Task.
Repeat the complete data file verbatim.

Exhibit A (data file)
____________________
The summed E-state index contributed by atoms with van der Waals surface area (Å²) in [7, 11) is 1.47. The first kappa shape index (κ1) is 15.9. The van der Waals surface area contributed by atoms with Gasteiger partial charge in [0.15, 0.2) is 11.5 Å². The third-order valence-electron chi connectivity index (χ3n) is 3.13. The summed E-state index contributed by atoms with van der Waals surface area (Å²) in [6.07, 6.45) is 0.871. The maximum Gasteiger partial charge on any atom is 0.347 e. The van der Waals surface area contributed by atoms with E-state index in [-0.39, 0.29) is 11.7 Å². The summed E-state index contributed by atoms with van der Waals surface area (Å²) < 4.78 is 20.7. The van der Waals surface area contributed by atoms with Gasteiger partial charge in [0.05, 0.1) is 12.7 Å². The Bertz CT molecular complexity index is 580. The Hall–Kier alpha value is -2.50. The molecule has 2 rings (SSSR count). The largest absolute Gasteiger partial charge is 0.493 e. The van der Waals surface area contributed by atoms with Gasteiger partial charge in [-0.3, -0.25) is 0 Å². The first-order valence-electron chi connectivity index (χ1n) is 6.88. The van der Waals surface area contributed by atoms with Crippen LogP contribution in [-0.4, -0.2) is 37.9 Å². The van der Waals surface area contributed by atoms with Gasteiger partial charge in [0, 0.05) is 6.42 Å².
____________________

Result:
The summed E-state index contributed by atoms with van der Waals surface area (Å²) in [7, 11) is 1.47. The first kappa shape index (κ1) is 15.9. The van der Waals surface area contributed by atoms with Gasteiger partial charge in [0.15, 0.2) is 11.5 Å². The third-order valence-electron chi connectivity index (χ3n) is 3.13. The summed E-state index contributed by atoms with van der Waals surface area (Å²) in [6.07, 6.45) is 0.871. The maximum Gasteiger partial charge on any atom is 0.347 e. The van der Waals surface area contributed by atoms with E-state index in [-0.39, 0.29) is 11.7 Å². The summed E-state index contributed by atoms with van der Waals surface area (Å²) < 4.78 is 20.7. The van der Waals surface area contributed by atoms with Gasteiger partial charge in [0.05, 0.1) is 12.7 Å². The Bertz CT molecular complexity index is 580. The Hall–Kier alpha value is -2.50. The molecule has 2 rings (SSSR count). The largest absolute Gasteiger partial charge is 0.493 e. The van der Waals surface area contributed by atoms with Gasteiger partial charge in [-0.3, -0.25) is 0 Å². The first-order valence-electron chi connectivity index (χ1n) is 6.88. The van der Waals surface area contributed by atoms with Crippen LogP contribution in [-0.4, -0.2) is 37.9 Å². The van der Waals surface area contributed by atoms with Gasteiger partial charge in [0, 0.05) is 6.42 Å².